At NIH, it's the coin of the realm. In fact, for the 10 to 15 years before I was elected, my NIH colleagues thought I was a member. I didn't get elected until I was 68 years old, which nowadays is not that old. Very few are getting elected these days until they're after 60. But people were getting elected in their middle 50’s when I got elected. NIH scientists just assumed that I had to be a member of the National Academy, because I had a reputation of being a productive scientist at the NIH for many years. They would ask me to communicate a paper for them to PNAS. When I did get elected, I got a $30,000 salary increase. That's how serious the NIH takes it. It could be that the NIH takes it more seriously than it should, because for every person that's elected, there's three or four people equally as accomplished who don't get elected.
People in the lab have also won a lot of prizes. I just mentioned the Sackler prize, but you know that Ad won the Welch Award. What I tell people is that it's more important than the Nobel prize in Chemistry. Why? Because the committee that decides on the Welch Award is a committee of the most accomplished American chemists. Whereas the committee that decides on the Swedish prize is a committee of Swedish chemists. The Swedes don't think that's funny, but I think it's funny. (both laugh) And it's as much money. The Welch award is $500,000, and that's more than one third of a Swedish Nobel prize in chemistry, which is frequently given to three people. Also, you don't have to wear a white tie and tails and bow to the king and queen, although it was a black-tie dinner in Houston, Texas. The Italians have the best prize. I helped get a very important one for one my friends at the NIH, Ira Pastan. It's called the Feltrinelli Prize. The only people outside of Italy that I have ever met who know of the Feltrinelli Prize are people who have won it.
It's a 250,000 Euro prize and it varies from the arts to medicine, to biology, to mathematics, to physics. It rotates each year. I forget exactly the categories. The award ceremony consists of the president of the Academia announcing the award at the annual meeting and asking the audience not to applause while he announces the top ten awards with one-sentence citations, one of which is the Feltrinelli Prize for 250,000 Euros. All the recipient does is stand up, listen to one sentence about what they did and sit down. That's it. No white tie, no tails, no king and queen. There's not even a dinner, not even a luncheon. You just go to the luncheon after the morning annual meeting of the entire Accademia and have a buffet lunch. Even if you're the Feltrinelli Prize winner, you have to wait in line for the pasta at lunch, just like all the Accademia members. I always look at it as the Italians sort of laughing at the Swedes about their Nobel prize with a five-day affair and a white tie dinner with the king and queen. Feltrinelli winners just stand up for 30 seconds and sit down, and that's it.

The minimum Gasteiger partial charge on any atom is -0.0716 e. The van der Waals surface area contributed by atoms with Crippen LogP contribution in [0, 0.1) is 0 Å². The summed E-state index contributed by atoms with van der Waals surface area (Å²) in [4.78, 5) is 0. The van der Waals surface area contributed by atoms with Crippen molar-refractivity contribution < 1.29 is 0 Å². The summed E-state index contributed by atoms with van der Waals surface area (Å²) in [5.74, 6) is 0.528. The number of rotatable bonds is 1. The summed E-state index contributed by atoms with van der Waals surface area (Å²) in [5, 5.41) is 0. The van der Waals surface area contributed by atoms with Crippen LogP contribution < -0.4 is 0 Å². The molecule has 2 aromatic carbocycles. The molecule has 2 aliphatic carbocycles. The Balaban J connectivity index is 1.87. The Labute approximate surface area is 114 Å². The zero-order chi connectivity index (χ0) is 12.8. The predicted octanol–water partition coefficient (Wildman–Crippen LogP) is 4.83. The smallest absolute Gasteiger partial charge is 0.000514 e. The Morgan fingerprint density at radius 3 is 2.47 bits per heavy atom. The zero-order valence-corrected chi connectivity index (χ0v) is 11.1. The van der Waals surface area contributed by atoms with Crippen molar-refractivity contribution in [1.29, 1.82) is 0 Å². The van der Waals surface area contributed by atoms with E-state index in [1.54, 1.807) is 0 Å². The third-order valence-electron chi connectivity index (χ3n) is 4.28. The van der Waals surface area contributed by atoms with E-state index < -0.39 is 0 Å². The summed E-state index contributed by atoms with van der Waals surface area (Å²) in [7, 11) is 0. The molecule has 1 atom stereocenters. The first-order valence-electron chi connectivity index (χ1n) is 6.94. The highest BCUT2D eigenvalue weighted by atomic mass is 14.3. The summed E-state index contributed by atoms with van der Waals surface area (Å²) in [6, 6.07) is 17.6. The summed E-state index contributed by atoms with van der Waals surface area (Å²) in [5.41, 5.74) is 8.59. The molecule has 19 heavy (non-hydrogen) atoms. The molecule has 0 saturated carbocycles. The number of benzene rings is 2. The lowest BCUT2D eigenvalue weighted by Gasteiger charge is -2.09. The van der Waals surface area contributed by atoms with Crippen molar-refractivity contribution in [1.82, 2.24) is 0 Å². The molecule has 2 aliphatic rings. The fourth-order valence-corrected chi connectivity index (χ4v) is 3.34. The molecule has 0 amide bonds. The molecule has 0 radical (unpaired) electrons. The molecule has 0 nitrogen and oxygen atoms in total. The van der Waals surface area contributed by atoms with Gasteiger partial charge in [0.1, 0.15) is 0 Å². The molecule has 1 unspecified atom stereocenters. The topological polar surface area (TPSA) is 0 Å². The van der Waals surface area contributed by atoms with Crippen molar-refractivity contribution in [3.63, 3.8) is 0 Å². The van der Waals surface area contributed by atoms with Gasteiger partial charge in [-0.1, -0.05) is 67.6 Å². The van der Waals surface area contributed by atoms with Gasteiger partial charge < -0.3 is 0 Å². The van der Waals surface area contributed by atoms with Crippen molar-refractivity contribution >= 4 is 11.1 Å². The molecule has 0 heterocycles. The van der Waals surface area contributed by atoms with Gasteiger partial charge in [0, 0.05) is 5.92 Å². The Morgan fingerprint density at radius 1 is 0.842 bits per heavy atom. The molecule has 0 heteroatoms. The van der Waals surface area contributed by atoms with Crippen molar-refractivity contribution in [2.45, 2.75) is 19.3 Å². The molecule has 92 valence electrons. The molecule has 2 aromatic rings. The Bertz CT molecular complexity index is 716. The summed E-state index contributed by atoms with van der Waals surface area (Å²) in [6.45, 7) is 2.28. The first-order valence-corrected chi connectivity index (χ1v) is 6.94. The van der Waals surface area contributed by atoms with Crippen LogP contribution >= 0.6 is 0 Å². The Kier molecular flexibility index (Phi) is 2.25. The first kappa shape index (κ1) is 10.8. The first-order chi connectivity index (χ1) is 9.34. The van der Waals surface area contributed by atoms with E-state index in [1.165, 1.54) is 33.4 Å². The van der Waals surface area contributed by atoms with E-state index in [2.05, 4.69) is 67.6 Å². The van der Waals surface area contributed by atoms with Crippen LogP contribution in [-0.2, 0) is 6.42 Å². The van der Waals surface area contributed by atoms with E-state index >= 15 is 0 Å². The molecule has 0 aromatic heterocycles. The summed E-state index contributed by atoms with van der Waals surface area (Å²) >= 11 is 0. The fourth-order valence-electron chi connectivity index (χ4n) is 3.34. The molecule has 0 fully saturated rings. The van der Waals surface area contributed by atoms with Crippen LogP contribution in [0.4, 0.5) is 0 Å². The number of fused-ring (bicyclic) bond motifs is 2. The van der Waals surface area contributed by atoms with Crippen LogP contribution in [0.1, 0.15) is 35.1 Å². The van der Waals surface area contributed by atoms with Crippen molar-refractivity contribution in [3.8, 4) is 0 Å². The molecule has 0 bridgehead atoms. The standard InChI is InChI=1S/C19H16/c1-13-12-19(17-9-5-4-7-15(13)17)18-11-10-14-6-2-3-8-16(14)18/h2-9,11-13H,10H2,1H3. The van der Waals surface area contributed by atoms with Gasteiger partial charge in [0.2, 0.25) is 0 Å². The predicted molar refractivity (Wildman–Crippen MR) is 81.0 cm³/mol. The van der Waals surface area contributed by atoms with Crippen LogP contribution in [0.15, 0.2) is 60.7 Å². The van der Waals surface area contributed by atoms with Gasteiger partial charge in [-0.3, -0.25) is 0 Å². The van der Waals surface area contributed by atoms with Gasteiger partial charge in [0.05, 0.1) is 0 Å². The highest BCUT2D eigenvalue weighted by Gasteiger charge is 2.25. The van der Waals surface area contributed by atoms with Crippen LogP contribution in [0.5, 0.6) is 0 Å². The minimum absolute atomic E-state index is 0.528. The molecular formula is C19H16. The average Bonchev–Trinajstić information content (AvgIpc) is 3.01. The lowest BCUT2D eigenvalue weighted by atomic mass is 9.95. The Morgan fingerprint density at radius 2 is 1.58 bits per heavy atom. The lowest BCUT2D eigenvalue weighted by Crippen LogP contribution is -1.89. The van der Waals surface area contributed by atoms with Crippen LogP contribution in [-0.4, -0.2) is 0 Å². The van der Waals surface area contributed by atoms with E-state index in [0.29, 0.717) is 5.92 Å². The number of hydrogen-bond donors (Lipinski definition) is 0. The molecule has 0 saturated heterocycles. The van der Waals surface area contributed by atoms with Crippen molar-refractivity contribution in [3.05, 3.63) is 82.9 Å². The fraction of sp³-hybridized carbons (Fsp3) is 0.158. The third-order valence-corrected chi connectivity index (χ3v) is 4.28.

Bill, can you talk a little bit more about how NIH got involved in AIDS research and specifically your role in that? How that got started?
This was legislation in 1986. As I said, I think that part of the reason that Rall asked me to run the program -. later I was called the scientific director of the program - was because my research had slowed down to an extent that he thought I'd have time and that I wasn't doing very much. But I was suffering from sleep apnea. In the early 90s, I realized I had to do something about it, I went to an ENT guy who said I was suffering from severe sleep apnea and that he could do surgery on my throat to fix it. I went to Ira Pastan for advice. Ira is also a very smart physician and my close friend. He said I was being stupid and that I should immediately go to Hopkins where they have a sleep apnea center. I did. I had a sleep test and I met a guy named Philip (“Flip”) Smith, who's the professor of pulmonary medicine. He said that I should use a continuous positive airway pressure device, a CPAP. I went back to the sleep center on October 24th, 1996. I fell asleep at about 1 am. They kept changing the pressure until the apnea was relieved at 8 cm of water. I woke up at 4 a.m. in the morning feeling more rested than I had in many years. I was an absolute tiger after that. If you look at my citation record, you will see that it was dead flat and then took off like a rocket in 1996. This was all because of the relief of my sleep apnea. I'm totally indebted to Ira. He saved my life and my career by advising me to do this. I drove all my friends crazy because I was hypo-manic. I had an enormous amount of energy. When I played tennis with a semi-professional player, I would wear him out, because he was so out of breath. I had all this collateral circulation in my heart from having poor perfusion for so many years. The hypo-mania lasted for over a year. I'd come into Attila's office every day with what I thought were five new great ideas. (both laugh) He couldn't take it any longer. This is when I started working on protein folding and was talking a lot to Peter Wolynes. Peter spent a sabbatical in my lab for a year. So, my research took off in 1996.
So let's get back to 1986. Was your sense immediately that starting AIDS research in 1986 was already too late in the game? Should this have been done earlier?
No, no, There was HTLV-III and there was LAV, so there was this issue still in the mid-1980s. Which virus caused AIDS?